- Local Motors is expanding testing of its 3D-printed autonomous shuttle onto public roads in Maryland’s National Harbor after reaching a permitting agreement with the Maryland Department of Transportation and local governments.
- The expansion will allow Local Motors to run its shuttle, known as Olli, on public roads. The shuttle is open to all residents, employees and visitors to National Harbor. The electric vehicle integrates IBM’s Watson artificial intelligence (AI) system and has a 40 mile range (25 miles at maximum load with the air conditioning) with a top speed of 25 mph.
- Expanding to public roads will allow the company to gather new insights on how the shuttle deals with intersections, pedestrians and traffic signals, said Rasheed Walford, direct sales manager for Local Motors. "By the time more municipalities are up to speed and ready to bring autonomous vehicles (AVs) onto their roads, we’ll be able to validate our performance," Walford told Smart Cities Dive.
As city and state governments continue to wade into deployment of AVs, shuttles have been a natural starting point. They run on predictable routes, move slowly and can fit easily into existing traffic patterns. Companies have also pitched them as a solution to congestion by working in tandem with public transit.
The shuttle is currently deployed in eight locations worldwide, mostly college or corporate campuses like University at Buffalo or the Goodyear campus in Akron, OH. The National Harbor expansion will be a test case for how the shuttle can operate on public roads, with other cars, traffic signals and pedestrians.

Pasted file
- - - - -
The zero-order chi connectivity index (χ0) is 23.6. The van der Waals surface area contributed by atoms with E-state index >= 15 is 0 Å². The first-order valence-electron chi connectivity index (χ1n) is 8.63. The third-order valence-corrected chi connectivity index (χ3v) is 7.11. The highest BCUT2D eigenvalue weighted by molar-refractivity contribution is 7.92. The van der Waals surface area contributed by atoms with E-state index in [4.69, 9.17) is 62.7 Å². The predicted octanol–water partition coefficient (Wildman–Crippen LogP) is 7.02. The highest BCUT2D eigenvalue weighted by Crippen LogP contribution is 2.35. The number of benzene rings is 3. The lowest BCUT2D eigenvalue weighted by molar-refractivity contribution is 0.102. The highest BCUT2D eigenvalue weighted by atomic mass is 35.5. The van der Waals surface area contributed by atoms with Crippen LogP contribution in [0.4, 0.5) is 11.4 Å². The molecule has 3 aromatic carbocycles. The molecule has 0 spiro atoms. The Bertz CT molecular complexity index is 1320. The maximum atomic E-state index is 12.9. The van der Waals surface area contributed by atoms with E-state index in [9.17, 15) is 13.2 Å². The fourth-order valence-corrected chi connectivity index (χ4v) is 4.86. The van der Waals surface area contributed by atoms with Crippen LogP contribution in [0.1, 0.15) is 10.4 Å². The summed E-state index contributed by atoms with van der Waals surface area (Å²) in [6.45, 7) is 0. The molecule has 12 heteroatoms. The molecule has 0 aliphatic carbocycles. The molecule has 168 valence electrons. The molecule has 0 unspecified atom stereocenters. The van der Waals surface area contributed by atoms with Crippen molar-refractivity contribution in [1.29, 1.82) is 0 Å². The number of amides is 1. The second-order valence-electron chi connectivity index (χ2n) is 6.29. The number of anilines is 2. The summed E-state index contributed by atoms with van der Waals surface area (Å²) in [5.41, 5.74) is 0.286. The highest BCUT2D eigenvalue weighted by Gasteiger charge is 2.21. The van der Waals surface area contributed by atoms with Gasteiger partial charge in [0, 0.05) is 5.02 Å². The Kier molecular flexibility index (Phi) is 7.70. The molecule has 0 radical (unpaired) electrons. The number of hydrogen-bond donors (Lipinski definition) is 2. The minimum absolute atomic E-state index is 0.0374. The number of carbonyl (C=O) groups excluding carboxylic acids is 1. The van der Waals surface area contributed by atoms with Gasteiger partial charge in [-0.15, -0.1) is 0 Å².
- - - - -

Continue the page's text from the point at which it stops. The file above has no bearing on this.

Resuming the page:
It comes after a year-long review with the Maryland Department of Transportation and outreach to local officials, including U.S. Sen. Chris Van Hollen, D-MD. The state is still crafting its rules around AV deployment, and Olli has been one of the state's first major tests. Walford said that much of the review process aligned with the National Highway Traffic Safety Administration's (NHTSA) guidance on AVs, a process that he said made Maryland a good model.
“I've been in conversations with a lot of departments up and down the East Coast, and a lot of them don’t have a permit process or have laws that are way ahead of where they should be," Walford said. "This is the only one I've seen that caters to AV providers and can allow individual companies like Local Motors to test their technology."